Don’t be a drop out.

Okay, so this is not a good look.

What’s especially troubling about this is that Georgia’s been on a downward trend with regard to GSR for several years now.  Here are the relevant percentages and conference standings:

  • 2012-3:  82% (T-1st)
  • 2013-4:  75% (5th)
  • 2014-5:  73% (7th)

The slide had been slow, but this past year’s drop was anything but.  What’s the cause?  Well, take a look at the methodology.

The graduation-rate data are based on a six-year cohort prescribed by the U.S. Department of Education.

The NCAA developed the Division I Graduation Success Rate in response to college and university presidents who wanted graduation data that more accurately reflect the mobility among all college students today.

Both the Graduation Success Rate and the Academic Success Rate account for the academic outcomes of student-athletes who transfer from one institution to another. The rate compiled using the federal government’s methodology does not count transfers in and counts transfers out as graduation failures[Emphasis added.]

The number of ways the 2013 class has affected the program is something.


Filed under Academics? Academics.

12 responses to “Don’t be a drop out.

  1. DawgDaddy

    I immediately thought of the class of 13, they pretty much skewered any stats of this sort for a while.


  2. 92 grad

    Yea, it looks bad and will be click bait fodder for the ajc, ESPN, etc. for years to come. It’s cherry picking stats though. Being penalized for transfers doesn’t seem right to me and whomever decides to make negative light on Georgia with this info won’t disclose that the transfers are to blame more than anything else.


  3. W Cobb Dawg

    This doesn’t reflect well on CMR at all. One must assume it means he did a poor job recruiting, and/or a poor job retaining recruits, and/or a poor job educating recruits, and/or a mixture of all three.

    I’m not trying to dis CMR, but I think there’s some splainin to do. This number isn’t bad, it’s fricken awful.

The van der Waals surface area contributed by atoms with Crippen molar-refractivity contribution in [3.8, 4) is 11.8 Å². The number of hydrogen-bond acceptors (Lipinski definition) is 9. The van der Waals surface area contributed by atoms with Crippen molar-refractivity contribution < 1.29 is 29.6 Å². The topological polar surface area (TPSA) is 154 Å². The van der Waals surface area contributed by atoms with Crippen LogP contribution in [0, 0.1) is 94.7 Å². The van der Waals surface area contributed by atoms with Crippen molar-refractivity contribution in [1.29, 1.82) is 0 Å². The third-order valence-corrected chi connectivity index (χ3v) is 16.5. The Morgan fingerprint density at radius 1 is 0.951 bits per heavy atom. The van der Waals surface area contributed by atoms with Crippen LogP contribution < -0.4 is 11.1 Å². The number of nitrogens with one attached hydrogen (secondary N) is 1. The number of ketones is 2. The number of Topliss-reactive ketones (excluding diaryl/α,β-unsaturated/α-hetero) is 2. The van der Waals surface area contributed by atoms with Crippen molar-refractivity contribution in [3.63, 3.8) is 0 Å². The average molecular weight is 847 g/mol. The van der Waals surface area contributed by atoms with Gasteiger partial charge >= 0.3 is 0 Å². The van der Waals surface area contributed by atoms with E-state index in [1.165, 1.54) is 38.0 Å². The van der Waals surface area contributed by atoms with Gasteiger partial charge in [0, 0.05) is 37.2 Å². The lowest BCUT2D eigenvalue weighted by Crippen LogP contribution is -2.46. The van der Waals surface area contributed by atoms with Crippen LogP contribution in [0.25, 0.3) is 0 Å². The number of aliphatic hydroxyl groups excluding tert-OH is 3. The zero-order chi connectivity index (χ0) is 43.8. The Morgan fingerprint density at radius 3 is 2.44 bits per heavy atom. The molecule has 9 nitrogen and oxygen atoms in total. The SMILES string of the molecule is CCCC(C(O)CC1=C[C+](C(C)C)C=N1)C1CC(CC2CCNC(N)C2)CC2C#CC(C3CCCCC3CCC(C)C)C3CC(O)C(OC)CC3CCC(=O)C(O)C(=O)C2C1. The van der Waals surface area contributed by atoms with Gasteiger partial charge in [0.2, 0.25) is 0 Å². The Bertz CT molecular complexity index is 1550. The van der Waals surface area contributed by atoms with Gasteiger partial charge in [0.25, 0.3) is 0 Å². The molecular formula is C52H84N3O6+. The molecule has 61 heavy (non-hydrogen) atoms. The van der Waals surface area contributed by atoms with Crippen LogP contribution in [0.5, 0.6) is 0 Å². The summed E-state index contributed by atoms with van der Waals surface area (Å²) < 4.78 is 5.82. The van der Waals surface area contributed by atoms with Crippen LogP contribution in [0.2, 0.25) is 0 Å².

• W Cobb Dawg

      Oh, and this is as good an excuse as any to fire McG.


    • Napoleon BonerFart

      It’s mostly the 2013 class imploding. But it’s also a result of his laissez faire attitude on transfers. If he were stricter on transfers and kept those kids on the roster, the graduation rates would look better. Not that it would be better for the kid or the team, but why would the NCAA care about that?


  4. Scorpio Jones, III

    So, Kevin Butler going back to school counts, right?


  5. Macallanlover

    Silly to mix graduation rates into sports like CFB and BB where so many athletes aren’t there for the education anyway. Feel there should be a special curriculum for those guys outside the ones for real students. At least give them something that might benefit them in their life.


    • @Mac; Not trying to be snarky, but don’t most schools have special programs already. Now, I do not know, but are some of these just limited to athletes, or do they have to include the entire student body–NCAA and all that. I know at UDub, there were some classes that were just all athletes.
      Always have thought these “majors” was just a sham for the big time programs. Hell, all programs at Div 1.


      • Macallanlover

        I think so. What I was suggesting are classes that seriously fit what could help an athlete that does plan to make sports a career, and has no other legit options in the curriculum. I am talking about “how to choose an agent”, contract negotiation strategies”, “marketing yourself for success”, “portfolio planning for high wealth individuals”, etc. Look at how many guys walk into mega bucks suddenly and let it all go in a few years. Not suggesting there are dozens on campus at any one time that fit this model but better than the silly stuff they get fed now, at least it makes them think of how to find winning ways.